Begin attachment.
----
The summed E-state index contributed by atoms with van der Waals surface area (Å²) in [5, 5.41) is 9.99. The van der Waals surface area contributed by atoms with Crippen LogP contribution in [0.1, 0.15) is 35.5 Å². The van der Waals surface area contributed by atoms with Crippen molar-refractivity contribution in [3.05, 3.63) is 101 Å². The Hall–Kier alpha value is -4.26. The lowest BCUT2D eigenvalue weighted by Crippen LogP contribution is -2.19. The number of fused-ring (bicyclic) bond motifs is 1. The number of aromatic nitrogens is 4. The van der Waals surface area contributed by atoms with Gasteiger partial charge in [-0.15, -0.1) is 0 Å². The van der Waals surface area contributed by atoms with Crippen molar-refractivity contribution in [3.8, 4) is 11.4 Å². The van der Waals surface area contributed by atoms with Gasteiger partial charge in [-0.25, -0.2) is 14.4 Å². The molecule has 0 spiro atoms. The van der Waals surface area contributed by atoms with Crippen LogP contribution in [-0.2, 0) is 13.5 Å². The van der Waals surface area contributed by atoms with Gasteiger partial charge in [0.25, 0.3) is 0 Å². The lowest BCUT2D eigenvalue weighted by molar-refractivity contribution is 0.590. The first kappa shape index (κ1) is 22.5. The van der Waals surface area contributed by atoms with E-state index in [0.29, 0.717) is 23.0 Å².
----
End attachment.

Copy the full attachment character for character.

The summed E-state index contributed by atoms with van der Waals surface area (Å²) in [5, 5.41) is 9.99. The van der Waals surface area contributed by atoms with Crippen LogP contribution in [0.1, 0.15) is 35.5 Å². The van der Waals surface area contributed by atoms with Crippen molar-refractivity contribution in [3.05, 3.63) is 101 Å². The Hall–Kier alpha value is -4.26. The lowest BCUT2D eigenvalue weighted by Crippen LogP contribution is -2.19. The number of fused-ring (bicyclic) bond motifs is 1. The number of aromatic nitrogens is 4. The van der Waals surface area contributed by atoms with Gasteiger partial charge in [-0.15, -0.1) is 0 Å². The van der Waals surface area contributed by atoms with Crippen molar-refractivity contribution in [3.8, 4) is 11.4 Å². The van der Waals surface area contributed by atoms with Gasteiger partial charge in [-0.25, -0.2) is 14.4 Å². The molecule has 0 spiro atoms. The van der Waals surface area contributed by atoms with Crippen LogP contribution in [-0.2, 0) is 13.5 Å². The van der Waals surface area contributed by atoms with Gasteiger partial charge in [0.25, 0.3) is 0 Å². The lowest BCUT2D eigenvalue weighted by molar-refractivity contribution is 0.590. The first kappa shape index (κ1) is 22.5. The van der Waals surface area contributed by atoms with E-state index in [0.29, 0.717) is 23.0 Å².